Myths about the Great Depression were once a mere annoyance. Now they have become a source for tyranny. The Bush-Obama response to the meltdown proves that one thing is certain: until we get the history of the 1930s right, liberty will be under threat of those trying to repeat the drama.
Thank goodness Robert Murphy has come along to straighten out the mess in a way that everyone can understand. In this hard-hitting book, we find the most accessible and most truth-telling book about the Great Depression and the New Deal that has ever been written.
Free-market economists have been working for decades to make the record of the calamity clear. This book may just be the magic bullet we've been looking for to kill off the myths before they kill us.
He puts together in one easy package the research of hundreds of scholars, showing that it was not capitalism that failed in 1929 but the boom times created by Fed credit expansion. Murphy takes aim at the Chicago School economists and the Keynesians who continued to be in denial on this central point.
A particularly great feature here for Austrians dealing with monetarist myths: Murphy explains that the deflation in the 1930s didn't have to be somehow devastating. It was not egregious by historical standards, and was fully compatible with economic growth. In fact, the Fed tried but failed to flood the economy with money in the 1930s. Here Murphy provides a very compelling explanation of fractional-reserve banking and its effect on the supply of money.
He further shows that Hoover was not a free-market president. His policies were so statist that he might as well have been a Soviet agent. His biggest critic, who blasted him for his spending and centralization, was none other than FDR. But once FDR came to power, he enacted the longest string of cockamamie, prosperity-killing measures of any president in American history.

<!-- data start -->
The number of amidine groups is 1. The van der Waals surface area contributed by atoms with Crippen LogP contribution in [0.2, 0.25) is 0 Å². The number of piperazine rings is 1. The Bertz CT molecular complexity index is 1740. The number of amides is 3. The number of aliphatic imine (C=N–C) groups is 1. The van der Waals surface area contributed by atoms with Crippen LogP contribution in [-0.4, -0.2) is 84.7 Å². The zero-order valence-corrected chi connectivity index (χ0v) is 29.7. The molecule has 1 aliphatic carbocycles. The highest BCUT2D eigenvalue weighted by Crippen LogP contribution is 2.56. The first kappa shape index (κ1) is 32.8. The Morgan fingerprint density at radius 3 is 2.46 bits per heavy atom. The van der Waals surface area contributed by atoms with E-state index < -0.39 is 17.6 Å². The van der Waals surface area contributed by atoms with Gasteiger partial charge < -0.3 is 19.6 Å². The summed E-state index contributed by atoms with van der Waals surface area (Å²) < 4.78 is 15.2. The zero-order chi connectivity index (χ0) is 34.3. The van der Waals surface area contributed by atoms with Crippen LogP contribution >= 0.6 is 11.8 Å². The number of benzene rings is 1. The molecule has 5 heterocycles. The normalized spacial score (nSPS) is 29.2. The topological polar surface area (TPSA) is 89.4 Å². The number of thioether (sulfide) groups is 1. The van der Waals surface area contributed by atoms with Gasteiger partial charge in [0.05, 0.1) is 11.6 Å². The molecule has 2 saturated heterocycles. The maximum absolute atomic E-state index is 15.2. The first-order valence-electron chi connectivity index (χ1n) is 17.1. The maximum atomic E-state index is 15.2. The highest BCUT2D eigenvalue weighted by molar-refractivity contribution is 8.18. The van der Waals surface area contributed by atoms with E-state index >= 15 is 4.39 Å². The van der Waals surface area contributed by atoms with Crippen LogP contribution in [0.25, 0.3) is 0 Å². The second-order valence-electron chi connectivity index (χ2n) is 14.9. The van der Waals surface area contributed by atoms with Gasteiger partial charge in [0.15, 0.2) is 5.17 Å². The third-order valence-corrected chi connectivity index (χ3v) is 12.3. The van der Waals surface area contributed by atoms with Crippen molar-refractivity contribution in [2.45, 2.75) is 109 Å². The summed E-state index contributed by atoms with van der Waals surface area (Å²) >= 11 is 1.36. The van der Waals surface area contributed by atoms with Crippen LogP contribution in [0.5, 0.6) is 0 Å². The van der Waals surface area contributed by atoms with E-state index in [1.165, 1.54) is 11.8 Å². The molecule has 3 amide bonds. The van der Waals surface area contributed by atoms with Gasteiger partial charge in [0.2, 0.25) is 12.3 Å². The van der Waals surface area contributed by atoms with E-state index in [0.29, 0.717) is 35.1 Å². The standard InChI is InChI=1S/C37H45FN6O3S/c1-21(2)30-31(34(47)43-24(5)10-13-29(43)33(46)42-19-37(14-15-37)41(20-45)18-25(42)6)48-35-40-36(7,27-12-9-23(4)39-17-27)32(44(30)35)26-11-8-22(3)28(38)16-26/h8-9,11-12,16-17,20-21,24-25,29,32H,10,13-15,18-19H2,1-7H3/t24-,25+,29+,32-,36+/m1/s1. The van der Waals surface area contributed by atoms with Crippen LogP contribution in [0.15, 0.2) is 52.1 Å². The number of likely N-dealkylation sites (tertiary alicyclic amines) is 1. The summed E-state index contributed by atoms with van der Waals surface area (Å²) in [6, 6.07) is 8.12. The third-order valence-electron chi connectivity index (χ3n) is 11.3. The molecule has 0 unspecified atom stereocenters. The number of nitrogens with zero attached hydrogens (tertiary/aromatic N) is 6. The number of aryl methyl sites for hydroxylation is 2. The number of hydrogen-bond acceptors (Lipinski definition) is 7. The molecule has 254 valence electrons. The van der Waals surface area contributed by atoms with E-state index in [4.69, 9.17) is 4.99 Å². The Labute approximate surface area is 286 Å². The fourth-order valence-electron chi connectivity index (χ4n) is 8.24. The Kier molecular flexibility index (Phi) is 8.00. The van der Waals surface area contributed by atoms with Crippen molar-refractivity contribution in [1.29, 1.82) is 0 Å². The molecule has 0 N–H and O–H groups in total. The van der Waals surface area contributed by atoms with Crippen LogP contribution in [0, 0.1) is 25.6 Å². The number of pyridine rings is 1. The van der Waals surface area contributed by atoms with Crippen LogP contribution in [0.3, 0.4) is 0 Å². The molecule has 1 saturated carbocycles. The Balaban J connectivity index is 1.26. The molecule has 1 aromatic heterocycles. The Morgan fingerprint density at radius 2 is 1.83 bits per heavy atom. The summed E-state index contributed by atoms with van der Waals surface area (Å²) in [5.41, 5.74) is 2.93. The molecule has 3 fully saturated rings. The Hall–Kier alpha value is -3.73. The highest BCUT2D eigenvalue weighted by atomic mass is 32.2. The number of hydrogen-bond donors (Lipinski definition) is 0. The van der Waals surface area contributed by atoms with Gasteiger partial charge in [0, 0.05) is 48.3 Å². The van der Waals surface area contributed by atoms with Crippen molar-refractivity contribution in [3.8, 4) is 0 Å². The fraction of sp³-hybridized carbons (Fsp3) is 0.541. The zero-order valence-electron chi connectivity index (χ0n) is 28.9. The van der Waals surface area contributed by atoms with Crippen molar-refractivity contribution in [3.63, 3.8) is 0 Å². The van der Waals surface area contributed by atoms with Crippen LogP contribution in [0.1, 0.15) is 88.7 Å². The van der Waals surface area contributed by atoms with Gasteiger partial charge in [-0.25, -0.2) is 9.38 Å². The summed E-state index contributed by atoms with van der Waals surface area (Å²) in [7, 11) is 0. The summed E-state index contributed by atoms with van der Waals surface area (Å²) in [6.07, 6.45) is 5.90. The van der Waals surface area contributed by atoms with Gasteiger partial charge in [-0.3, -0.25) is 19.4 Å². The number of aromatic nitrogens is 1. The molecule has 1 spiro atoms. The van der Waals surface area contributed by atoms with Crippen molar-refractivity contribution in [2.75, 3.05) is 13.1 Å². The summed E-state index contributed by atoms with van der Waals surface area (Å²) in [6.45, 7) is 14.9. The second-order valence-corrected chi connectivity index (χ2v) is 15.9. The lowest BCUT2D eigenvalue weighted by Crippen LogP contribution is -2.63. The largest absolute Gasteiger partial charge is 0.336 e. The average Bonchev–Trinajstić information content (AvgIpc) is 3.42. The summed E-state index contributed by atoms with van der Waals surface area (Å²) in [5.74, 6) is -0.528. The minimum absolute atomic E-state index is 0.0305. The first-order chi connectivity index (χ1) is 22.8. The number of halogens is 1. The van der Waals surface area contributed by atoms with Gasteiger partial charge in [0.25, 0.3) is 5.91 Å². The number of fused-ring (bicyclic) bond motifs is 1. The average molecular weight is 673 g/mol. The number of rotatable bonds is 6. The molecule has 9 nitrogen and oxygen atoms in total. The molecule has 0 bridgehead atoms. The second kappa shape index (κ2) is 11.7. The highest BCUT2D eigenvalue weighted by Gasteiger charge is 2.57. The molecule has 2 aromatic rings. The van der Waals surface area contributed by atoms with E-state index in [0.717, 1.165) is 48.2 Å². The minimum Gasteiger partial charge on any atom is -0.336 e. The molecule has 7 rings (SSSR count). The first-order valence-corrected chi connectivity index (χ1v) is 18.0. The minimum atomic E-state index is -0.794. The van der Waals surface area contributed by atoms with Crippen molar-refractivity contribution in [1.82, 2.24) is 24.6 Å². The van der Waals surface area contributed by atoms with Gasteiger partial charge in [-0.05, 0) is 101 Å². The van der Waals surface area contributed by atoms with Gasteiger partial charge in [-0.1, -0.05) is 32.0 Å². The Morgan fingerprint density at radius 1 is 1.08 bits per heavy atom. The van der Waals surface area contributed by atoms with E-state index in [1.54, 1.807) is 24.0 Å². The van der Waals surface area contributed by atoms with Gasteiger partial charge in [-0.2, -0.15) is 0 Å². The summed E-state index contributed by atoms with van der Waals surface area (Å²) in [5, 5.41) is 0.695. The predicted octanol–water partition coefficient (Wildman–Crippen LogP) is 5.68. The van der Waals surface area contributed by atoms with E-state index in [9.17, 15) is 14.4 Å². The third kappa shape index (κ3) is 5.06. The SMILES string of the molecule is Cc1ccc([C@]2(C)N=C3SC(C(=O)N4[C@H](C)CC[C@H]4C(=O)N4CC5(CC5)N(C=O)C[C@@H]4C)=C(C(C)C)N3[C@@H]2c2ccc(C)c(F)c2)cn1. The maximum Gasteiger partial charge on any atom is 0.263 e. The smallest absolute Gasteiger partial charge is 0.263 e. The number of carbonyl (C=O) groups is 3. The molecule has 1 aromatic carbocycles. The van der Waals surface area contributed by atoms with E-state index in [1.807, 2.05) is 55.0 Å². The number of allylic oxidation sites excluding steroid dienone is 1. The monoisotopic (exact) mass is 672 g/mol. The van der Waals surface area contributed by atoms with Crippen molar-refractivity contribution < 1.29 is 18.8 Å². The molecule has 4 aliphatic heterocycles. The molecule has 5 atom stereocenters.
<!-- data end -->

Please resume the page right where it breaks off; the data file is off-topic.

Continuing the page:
The economy still hadn't recovered going into World War II, a war that didn't help the economy or get us out of the Great Depression. It prolonged the government-made pain.
Murphy dissects the real history here with facts, analysis, clear prose, suggestions for further reading, fantastic quotations from all the main players, and even when he is discussing complicated data, he never leaves the reader behind.
Murphy concludes his book by recounting what led to the current crash. And wraps it all up with an excellent criticism of Bush-Obama and predicts that their policies will prolong problems.
This book appears as part of Regnery's "Political Incorrect Guide" series but, in fact, this account is not biased in any particular direction. It is just good history, accurate history, truth-telling history that we have to know to navigate the treacherous waters of today's economic and political environment.
Capitalists everywhere should have this on their bookshelf and in their briefcase.
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Austrian Economics, Freedom and Peace